The Recommendations | Book Tag

I’ve been tagged by both Ally Writes Things, who made the tag, and Naty’s Bookshelf. Thank you!!

Rules

  • Tag Ally @ Ally Writes Things 
  • Give at least one recommendation for each of the prompts below
  • If you don’t have a recommendation, talk about a book you want to read
  • Tag your friends

A book about friendship

I always look for books about friendship, but somehow all the recommendations I have is heist related? That’s without including all the YA books with too-young characters having to bond because there’s no adults around, of course. Honestly I prefer found-family or platonic relationships to romantic ones in general in books.

But I think of The Goldfinch by Donna Tartt as a story about friendship, as much as it has lonely elements as well. I guess also “The Secret History”. I need more not-gloomy-murder recommendations, is what I’m figuring out.

A translated book

Sophie’s World by Jostein Gaarder. For once I’m standing by my first language and choosing a norwegian book. I know this book that’s a mix of children’s and philosophy is really well-known, but it’s kind of strange trying to get if people know of it elsewhere in the world. I grew up with the author’s book, but I really want to reread this and see how (or if) different I would understand it now. It’s philosophy made so accessible, even for someone who is forced to take a university philosophy course right now and hating it.

A diverse romance

I’m so bad at reading pure romance books without stopping half-way through. I just finished Cemetery Boys by Aiden Thomas and while it felt very middle-school and not young adult, it’s the queer romance between a Latino trans boy and a gay boy that I would’ve loved growing up.

A fast-paced book

I rarely remember the pace of a book unless it was horrible one way or another?? I think the sequel A Beautifully Foolish Endeavor by Hank Green had a fast pace in that the set-up of the first book (with strange giant robots that might be alien) needed a lot to tie up and it all managed to happen in this book, through multiple points of view and a group of friends collaborating by working on each of their part of the bigger problem.

A nonfiction (not memoir)

Naty’s Bookshelf mentioned The End of Everything by Katie Mack which I just read and very much agree with her take! It was such an experience reading, written with so much passion about astrophysics and the existential questions. In that way it does have a lot of perspective and personality from Mack and even though I am in university for physics, you don’t need any background to enjoy reading it. She goes briefly through the smaller things you need to follow the theories of how the world will end and what that means.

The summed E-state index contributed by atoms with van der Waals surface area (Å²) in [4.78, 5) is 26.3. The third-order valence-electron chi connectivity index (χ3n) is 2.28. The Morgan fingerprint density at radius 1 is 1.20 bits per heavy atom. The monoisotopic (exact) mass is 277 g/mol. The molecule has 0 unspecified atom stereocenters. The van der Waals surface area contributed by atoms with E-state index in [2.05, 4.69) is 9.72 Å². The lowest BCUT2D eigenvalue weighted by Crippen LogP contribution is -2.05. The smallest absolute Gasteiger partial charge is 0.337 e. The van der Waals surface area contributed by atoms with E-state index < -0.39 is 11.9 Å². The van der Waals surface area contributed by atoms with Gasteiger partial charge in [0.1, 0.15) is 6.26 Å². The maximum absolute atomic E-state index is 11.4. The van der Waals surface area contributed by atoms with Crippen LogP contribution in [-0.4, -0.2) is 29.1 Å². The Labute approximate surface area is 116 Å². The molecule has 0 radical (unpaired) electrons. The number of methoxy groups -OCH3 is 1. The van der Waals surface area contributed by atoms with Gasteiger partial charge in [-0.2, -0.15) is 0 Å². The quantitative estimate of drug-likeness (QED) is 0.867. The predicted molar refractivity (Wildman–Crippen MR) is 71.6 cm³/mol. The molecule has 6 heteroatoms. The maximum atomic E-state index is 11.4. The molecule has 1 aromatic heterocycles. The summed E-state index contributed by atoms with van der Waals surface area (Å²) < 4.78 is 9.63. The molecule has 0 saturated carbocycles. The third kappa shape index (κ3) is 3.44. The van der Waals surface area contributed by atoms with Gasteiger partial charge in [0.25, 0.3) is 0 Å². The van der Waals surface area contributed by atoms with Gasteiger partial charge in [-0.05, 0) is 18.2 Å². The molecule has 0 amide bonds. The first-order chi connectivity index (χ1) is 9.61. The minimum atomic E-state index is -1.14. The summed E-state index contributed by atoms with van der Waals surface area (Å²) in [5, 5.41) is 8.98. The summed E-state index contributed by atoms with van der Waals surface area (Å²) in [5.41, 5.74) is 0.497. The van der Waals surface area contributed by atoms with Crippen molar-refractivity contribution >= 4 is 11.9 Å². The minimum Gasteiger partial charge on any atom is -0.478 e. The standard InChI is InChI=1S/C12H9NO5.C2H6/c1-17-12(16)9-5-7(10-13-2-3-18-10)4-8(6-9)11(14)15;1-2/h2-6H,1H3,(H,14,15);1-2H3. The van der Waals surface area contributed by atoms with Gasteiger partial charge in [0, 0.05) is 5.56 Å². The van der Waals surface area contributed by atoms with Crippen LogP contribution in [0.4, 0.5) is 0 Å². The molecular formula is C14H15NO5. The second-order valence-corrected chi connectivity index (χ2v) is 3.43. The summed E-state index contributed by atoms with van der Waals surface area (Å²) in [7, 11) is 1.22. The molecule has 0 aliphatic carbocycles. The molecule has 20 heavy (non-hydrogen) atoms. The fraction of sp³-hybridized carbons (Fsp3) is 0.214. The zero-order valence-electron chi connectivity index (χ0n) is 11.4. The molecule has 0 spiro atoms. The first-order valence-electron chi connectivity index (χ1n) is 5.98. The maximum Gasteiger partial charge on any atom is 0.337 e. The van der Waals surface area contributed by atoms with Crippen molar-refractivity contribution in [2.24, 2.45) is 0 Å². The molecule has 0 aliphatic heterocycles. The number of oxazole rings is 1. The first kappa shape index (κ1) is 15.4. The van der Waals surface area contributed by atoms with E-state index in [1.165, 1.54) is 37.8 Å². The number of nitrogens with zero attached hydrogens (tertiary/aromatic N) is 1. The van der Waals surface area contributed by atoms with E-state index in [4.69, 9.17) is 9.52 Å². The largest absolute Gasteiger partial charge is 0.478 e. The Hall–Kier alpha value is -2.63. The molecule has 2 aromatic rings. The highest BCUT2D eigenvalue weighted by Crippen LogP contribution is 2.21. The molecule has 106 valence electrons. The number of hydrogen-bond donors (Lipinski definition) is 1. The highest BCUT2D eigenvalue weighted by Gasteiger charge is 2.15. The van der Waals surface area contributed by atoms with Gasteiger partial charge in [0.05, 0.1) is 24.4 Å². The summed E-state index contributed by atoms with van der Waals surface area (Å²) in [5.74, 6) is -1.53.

An underrated memoir

A truly underrated one is “A Woman in the Polar Night” by Christiane Ritter about a german upper-class (or at least comfortable) woman who in 1934 travels to the Arctic to spend a year there. It goes very quickly from “ah, a relaxing, but challenging trip” to “boredom and life & death”. Her writing is stunning as well and really delves into aspects of life that I’ve never had described to me this way, but rings as clear as the snow surrounding her for miles and miles.

A book with fewer than 10.000 ratings on Goodreads

Somehow the first I thought of was (Don’t You) Forget About Me by Kate Karyus Quinn, which was one of those books that was on my TBR for FIVE LONG YEARS with no idea of what it was about. It had such a powerful story of facing reality and dealing with it or continuing making the easy decision of running from it. As a story it’s also on the line between fantasy, magical realism and dystopia in a way I haven’t seen before, set in a “paradise” where no one ever get sick or seem to die. It’s currently at 2171 ratings.

A book with a LGTBQ+ protagonist

I just bought City of Strife by Claudie Arseneault in physical form as I loved it so much and wanted to reread it before reading the rest of this high fantasy series. It has several asexual characters, including the main character (who is also aromantic) and is written by an asexual and aromantic author. All the characters are queer; bisexual, demi, pan, poly, gender fluid, agender, as well as asexual and aromantic is all represented in an overall badass magical city. Really, this book should be underneath the ‘friends’ recommendation as well as I might have a big weakness for main characters who observes everything all the time as a thief or assassin, but also cares deeply for their friends. And the plot builds so naturally on the personalities and choices made by these characters, and the way their lives intertwines by living in the same city. This book just gave me a lovely, fun and exciting experience reading it with characters I squeal over, but also feel comforted by. Without sacrificing any of the heavyness or high fantasy elements usual to the genre.